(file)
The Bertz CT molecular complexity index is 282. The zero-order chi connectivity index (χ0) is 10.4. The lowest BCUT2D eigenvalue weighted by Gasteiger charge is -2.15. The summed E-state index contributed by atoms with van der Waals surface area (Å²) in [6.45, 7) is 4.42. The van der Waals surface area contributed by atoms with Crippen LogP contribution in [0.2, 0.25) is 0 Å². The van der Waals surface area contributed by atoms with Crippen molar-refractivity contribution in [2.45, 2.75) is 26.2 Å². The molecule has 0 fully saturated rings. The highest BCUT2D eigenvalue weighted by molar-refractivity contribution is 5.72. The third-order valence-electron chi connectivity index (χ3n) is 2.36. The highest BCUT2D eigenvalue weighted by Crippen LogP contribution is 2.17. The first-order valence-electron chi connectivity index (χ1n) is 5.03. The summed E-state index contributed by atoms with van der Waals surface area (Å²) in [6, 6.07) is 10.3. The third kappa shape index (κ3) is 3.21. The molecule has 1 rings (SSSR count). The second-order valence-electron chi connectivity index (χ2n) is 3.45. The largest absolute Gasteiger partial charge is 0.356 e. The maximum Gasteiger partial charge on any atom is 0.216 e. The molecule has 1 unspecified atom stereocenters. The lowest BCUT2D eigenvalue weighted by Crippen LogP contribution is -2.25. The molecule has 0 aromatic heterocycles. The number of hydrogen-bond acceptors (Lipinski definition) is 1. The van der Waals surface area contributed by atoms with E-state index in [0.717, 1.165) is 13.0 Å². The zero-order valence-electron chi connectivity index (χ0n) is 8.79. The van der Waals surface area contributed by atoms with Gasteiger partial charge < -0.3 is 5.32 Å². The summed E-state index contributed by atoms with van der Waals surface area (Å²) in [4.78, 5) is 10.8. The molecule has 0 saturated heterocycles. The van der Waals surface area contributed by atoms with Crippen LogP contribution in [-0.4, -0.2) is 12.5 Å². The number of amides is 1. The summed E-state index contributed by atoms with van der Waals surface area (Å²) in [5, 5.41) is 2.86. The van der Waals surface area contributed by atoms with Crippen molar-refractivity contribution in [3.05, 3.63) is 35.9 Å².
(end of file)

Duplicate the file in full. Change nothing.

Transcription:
The Bertz CT molecular complexity index is 282. The zero-order chi connectivity index (χ0) is 10.4. The lowest BCUT2D eigenvalue weighted by Gasteiger charge is -2.15. The summed E-state index contributed by atoms with van der Waals surface area (Å²) in [6.45, 7) is 4.42. The van der Waals surface area contributed by atoms with Crippen LogP contribution in [0.2, 0.25) is 0 Å². The van der Waals surface area contributed by atoms with Crippen molar-refractivity contribution in [2.45, 2.75) is 26.2 Å². The molecule has 0 fully saturated rings. The highest BCUT2D eigenvalue weighted by molar-refractivity contribution is 5.72. The third-order valence-electron chi connectivity index (χ3n) is 2.36. The highest BCUT2D eigenvalue weighted by Crippen LogP contribution is 2.17. The first-order valence-electron chi connectivity index (χ1n) is 5.03. The summed E-state index contributed by atoms with van der Waals surface area (Å²) in [6, 6.07) is 10.3. The third kappa shape index (κ3) is 3.21. The molecule has 1 rings (SSSR count). The second-order valence-electron chi connectivity index (χ2n) is 3.45. The largest absolute Gasteiger partial charge is 0.356 e. The maximum Gasteiger partial charge on any atom is 0.216 e. The molecule has 1 unspecified atom stereocenters. The lowest BCUT2D eigenvalue weighted by Crippen LogP contribution is -2.25. The molecule has 0 aromatic heterocycles. The number of hydrogen-bond acceptors (Lipinski definition) is 1. The van der Waals surface area contributed by atoms with E-state index in [0.717, 1.165) is 13.0 Å². The zero-order valence-electron chi connectivity index (χ0n) is 8.79. The van der Waals surface area contributed by atoms with Gasteiger partial charge < -0.3 is 5.32 Å². The summed E-state index contributed by atoms with van der Waals surface area (Å²) in [4.78, 5) is 10.8. The molecule has 0 saturated heterocycles. The van der Waals surface area contributed by atoms with Crippen LogP contribution in [-0.4, -0.2) is 12.5 Å². The number of amides is 1. The summed E-state index contributed by atoms with van der Waals surface area (Å²) in [5, 5.41) is 2.86. The van der Waals surface area contributed by atoms with Crippen molar-refractivity contribution in [3.05, 3.63) is 35.9 Å².